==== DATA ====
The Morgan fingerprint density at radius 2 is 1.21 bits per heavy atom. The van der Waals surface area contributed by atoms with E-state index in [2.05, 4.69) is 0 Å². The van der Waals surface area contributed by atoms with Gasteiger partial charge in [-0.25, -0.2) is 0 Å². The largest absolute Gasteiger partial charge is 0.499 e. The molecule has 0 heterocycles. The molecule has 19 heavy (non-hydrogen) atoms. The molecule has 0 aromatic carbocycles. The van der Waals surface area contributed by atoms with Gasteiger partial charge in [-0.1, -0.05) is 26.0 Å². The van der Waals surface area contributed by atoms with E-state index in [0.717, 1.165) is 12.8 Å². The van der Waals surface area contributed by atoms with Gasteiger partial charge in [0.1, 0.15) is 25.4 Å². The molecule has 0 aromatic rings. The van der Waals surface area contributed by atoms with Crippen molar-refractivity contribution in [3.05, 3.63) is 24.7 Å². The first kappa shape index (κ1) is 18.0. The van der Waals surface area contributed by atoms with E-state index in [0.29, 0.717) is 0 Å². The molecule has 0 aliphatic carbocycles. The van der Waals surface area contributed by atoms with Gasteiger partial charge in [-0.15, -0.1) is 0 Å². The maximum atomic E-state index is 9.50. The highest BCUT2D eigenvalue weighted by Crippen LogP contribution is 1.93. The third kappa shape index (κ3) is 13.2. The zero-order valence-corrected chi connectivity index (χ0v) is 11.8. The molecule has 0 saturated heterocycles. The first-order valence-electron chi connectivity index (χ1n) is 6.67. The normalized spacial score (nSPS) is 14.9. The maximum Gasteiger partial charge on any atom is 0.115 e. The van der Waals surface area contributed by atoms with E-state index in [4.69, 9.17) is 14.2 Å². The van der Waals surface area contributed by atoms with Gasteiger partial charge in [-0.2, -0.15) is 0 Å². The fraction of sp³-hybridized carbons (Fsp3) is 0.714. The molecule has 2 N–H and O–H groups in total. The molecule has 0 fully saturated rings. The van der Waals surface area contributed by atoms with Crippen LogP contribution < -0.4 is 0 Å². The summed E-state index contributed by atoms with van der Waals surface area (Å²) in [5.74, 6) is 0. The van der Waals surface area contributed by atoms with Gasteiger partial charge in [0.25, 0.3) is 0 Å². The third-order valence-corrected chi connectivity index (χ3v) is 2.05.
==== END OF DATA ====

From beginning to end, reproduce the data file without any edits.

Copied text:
The Morgan fingerprint density at radius 2 is 1.21 bits per heavy atom. The van der Waals surface area contributed by atoms with E-state index in [2.05, 4.69) is 0 Å². The van der Waals surface area contributed by atoms with Gasteiger partial charge in [-0.25, -0.2) is 0 Å². The largest absolute Gasteiger partial charge is 0.499 e. The molecule has 0 heterocycles. The molecule has 19 heavy (non-hydrogen) atoms. The molecule has 0 aromatic carbocycles. The van der Waals surface area contributed by atoms with Gasteiger partial charge in [-0.1, -0.05) is 26.0 Å². The van der Waals surface area contributed by atoms with E-state index in [0.717, 1.165) is 12.8 Å². The van der Waals surface area contributed by atoms with Gasteiger partial charge in [0.1, 0.15) is 25.4 Å². The molecule has 0 aromatic rings. The van der Waals surface area contributed by atoms with Crippen molar-refractivity contribution in [3.05, 3.63) is 24.7 Å². The first kappa shape index (κ1) is 18.0. The van der Waals surface area contributed by atoms with E-state index in [0.29, 0.717) is 0 Å². The molecule has 0 aliphatic carbocycles. The van der Waals surface area contributed by atoms with Gasteiger partial charge in [-0.15, -0.1) is 0 Å². The maximum atomic E-state index is 9.50. The highest BCUT2D eigenvalue weighted by Crippen LogP contribution is 1.93. The third kappa shape index (κ3) is 13.2. The zero-order valence-corrected chi connectivity index (χ0v) is 11.8. The molecule has 0 saturated heterocycles. The first-order valence-electron chi connectivity index (χ1n) is 6.67. The normalized spacial score (nSPS) is 14.9. The maximum Gasteiger partial charge on any atom is 0.115 e. The van der Waals surface area contributed by atoms with E-state index in [4.69, 9.17) is 14.2 Å². The van der Waals surface area contributed by atoms with Gasteiger partial charge in [-0.2, -0.15) is 0 Å². The fraction of sp³-hybridized carbons (Fsp3) is 0.714. The molecule has 2 N–H and O–H groups in total. The molecule has 0 fully saturated rings. The van der Waals surface area contributed by atoms with Crippen LogP contribution < -0.4 is 0 Å². The summed E-state index contributed by atoms with van der Waals surface area (Å²) in [5.74, 6) is 0. The van der Waals surface area contributed by atoms with Gasteiger partial charge in [0.25, 0.3) is 0 Å². The third-order valence-corrected chi connectivity index (χ3v) is 2.05.